How to make print press coverage count

I can still recall the first time I secured a comment in the Sunday Times for my first boss as a travel PR. Quoted in a column, which that day focused on the surge in fly-to-let holiday homes, his name and that of the company (it’s url too, if I recall correctly), were there in black and white. Print press coverage at its finest in his eyes.

Recently, in a Saturday edition of The Daily Telegraph, we secured a client mention and case study in a double page spread of the Property supplement. When the piece landed online they’d neglected to include the client name, let alone a link and our hearts sank. But come Monday and a conversation with the client, they’d already had two phone enquiries specifically referencing the article. It was like we’d found a pot of gold at the end of the rainbow.

Vanity metrics

Back to that Sunday Times article I mentioned at the top of the post. It ticked many boxes:

  • Brand mention

  • Co-founder name-checked

  • URL included

  • Intelligent comment provided that tied back to the service provided by the business

  • Major Sunday broadsheet read by the business’s target audience

  • Inclusion in a column not ‘just’ a travel round-up

  • Very happy, smiley boss

Alas, these are largely vanity metrics.

The problem with print press coverage

There was just one problem: we were at the whim of the team on the phone and a dropdown menu on a web form to determine whether it had resonated sufficiently with anyone to either send a booking enquiry or enquire about listing their own holiday home on the site.

Fast forward 10+ years and very little has changed except that it matters much, much whether we can measure the benefit of the feature.

The value of print press coverage

Print press coverage has taken a bit of a bashing in recent years because:

  • it’s tomorrow’s chip paper

  • the reader can’t click on it and take immediate action

  • the latter makes it almost impossible to measure

As such it carries a reputation for ‘vanity coverage’ - looks great but so what.

However, when it’s something as specific as this particular article - holiday home ownership and letting your holiday home - and when your customer service team are clued up to asking how people heard of your business, it pays tangible dividends.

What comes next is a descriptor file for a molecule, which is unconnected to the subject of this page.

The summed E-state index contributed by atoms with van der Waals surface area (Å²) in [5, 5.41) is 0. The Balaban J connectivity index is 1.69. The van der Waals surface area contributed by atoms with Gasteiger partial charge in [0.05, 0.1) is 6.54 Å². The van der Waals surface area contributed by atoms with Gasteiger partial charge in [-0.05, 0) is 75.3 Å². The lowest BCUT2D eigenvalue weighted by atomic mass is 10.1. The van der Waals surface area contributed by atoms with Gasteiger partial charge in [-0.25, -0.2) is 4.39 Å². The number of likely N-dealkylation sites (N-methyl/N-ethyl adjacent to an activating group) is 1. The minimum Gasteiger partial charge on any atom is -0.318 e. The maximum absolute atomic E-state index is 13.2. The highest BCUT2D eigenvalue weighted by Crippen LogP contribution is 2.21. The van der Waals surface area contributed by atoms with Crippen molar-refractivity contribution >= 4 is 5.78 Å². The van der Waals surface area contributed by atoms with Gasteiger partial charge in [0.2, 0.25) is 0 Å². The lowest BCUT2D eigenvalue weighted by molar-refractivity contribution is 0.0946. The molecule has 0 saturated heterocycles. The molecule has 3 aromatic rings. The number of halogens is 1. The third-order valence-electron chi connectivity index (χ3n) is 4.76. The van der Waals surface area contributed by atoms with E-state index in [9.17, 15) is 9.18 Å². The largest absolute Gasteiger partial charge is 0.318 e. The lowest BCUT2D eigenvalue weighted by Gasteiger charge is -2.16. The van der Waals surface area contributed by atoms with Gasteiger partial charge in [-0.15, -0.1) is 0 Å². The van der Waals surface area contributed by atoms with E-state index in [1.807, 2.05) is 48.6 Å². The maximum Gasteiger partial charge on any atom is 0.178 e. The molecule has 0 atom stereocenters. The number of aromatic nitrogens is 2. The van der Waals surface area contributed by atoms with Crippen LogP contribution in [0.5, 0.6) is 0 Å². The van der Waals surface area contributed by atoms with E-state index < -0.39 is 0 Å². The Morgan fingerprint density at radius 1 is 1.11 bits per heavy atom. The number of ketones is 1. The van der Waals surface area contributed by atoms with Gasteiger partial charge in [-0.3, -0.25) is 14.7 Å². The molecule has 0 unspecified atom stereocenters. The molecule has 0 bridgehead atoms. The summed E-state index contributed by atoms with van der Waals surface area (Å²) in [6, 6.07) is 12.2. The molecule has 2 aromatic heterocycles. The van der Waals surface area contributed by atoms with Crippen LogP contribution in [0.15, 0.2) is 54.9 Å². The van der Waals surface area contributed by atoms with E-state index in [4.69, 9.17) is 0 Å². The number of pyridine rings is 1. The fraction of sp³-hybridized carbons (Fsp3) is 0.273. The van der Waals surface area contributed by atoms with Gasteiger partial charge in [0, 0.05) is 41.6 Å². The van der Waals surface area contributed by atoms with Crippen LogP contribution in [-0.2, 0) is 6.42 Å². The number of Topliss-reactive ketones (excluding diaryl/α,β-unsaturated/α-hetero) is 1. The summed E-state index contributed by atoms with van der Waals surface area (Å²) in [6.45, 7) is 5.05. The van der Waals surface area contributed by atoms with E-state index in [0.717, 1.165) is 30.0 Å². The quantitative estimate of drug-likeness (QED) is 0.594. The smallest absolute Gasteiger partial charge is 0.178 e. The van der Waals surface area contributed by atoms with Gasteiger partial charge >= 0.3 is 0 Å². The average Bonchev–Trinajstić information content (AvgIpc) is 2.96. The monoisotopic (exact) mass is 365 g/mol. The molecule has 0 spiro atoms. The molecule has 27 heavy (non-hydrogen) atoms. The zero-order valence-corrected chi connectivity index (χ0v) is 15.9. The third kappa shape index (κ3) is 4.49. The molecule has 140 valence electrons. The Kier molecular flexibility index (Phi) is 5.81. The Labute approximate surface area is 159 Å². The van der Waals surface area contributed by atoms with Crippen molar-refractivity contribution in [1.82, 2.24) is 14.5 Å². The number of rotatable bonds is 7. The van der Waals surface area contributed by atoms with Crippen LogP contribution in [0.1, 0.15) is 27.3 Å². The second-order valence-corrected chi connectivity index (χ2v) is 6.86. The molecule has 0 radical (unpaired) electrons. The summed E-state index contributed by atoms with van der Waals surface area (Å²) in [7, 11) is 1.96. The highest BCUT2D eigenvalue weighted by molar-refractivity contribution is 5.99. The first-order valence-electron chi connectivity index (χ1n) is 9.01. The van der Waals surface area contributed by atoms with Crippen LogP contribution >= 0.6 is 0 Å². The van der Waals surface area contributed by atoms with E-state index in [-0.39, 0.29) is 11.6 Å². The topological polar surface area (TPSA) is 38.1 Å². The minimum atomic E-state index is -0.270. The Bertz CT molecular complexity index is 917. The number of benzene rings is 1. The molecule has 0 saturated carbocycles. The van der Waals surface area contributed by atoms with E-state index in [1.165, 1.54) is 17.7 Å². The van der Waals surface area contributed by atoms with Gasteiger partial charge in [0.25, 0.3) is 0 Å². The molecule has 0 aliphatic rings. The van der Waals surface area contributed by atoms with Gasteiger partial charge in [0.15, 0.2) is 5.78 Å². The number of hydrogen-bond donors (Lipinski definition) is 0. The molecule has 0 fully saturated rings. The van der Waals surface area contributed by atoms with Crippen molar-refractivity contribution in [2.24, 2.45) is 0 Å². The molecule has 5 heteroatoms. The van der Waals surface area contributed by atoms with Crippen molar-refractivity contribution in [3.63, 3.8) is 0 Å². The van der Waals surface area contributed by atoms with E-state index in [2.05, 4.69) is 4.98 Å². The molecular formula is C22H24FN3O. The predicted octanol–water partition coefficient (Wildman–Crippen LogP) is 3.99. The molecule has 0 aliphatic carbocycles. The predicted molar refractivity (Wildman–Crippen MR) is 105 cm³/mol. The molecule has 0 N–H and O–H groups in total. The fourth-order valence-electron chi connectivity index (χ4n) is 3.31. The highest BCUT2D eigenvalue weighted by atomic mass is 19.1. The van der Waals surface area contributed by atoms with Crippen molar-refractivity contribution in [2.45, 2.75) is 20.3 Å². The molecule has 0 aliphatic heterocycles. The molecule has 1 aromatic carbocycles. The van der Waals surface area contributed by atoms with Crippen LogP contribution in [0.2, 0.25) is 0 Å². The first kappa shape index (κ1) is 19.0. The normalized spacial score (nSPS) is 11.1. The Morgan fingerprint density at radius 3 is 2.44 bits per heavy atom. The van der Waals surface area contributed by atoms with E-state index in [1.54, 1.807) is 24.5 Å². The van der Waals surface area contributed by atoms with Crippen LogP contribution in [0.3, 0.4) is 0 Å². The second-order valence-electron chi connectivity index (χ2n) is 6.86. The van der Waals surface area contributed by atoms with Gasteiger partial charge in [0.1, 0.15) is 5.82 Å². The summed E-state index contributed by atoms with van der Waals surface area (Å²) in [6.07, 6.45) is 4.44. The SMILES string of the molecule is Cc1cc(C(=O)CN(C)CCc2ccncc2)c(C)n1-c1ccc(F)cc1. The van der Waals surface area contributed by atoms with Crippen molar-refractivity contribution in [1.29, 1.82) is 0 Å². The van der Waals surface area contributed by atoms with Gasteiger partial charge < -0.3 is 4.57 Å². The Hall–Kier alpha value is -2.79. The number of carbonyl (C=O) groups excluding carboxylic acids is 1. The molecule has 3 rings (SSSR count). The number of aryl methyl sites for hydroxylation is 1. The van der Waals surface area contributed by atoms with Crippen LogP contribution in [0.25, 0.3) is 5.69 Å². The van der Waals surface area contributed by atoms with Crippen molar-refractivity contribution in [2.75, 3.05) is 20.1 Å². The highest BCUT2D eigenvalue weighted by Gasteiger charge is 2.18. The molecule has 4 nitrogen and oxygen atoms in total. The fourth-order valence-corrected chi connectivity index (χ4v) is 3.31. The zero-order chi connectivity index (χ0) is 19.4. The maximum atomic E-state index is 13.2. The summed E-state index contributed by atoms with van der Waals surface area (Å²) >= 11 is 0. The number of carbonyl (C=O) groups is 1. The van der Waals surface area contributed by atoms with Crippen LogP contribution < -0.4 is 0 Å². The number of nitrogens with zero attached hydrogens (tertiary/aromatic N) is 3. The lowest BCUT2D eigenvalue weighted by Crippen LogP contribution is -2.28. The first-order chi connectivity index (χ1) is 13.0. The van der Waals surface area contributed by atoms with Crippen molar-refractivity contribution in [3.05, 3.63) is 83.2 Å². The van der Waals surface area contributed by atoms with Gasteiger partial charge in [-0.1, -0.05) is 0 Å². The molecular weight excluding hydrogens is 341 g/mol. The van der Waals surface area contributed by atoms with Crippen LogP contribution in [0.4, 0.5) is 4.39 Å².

If you’re going to invest in PR, invest in ways to measure it. And agree with your PR agency how they will measure and present the outcomes.

You wouldn’t invest in a website without Google Analytics, so why invest in anything else without the ability to understand the outcomes?

Make print press coverage count

One very quick, easy and valuable way you can extend reach, the value and the outcomes from PR is through your social media.

Online press coverage

Hurrah, you have a link - you can share the article quickly and easily. You can add further comment, point fans and followers to the article and/or to your website.

If there was a link in the online coverage you can monitor traffic from that publication and set Google Analytics goals around it too. Track away!

Print press coverage

There may well be a url included in the copy - so do keep an eye on your website analytics to see if any traffic pours in.

Then it’s time to get clever without breaching copyright laws. You might be able to capture someone reading the publication in a photo and use that to show-off the coverage on your social media channels.

You absolutely want to get your PR to thank the journalist who wrote the article. You can do this publicly in a social media environment too, if they hang out there.

You’d be wise to find a way to showcase your press coverage ‘as featured in’ on your website.

And wouldn’t your email newsletter recipients love to know that a respected third party endorsed your service, venue, product or offering?

Lesson of the day? PR and press coverage doesn’t stop when the feature appears.

PR is our marketing specialism - we’re here if you’d like to chat about PR consultancy, project or retained activity.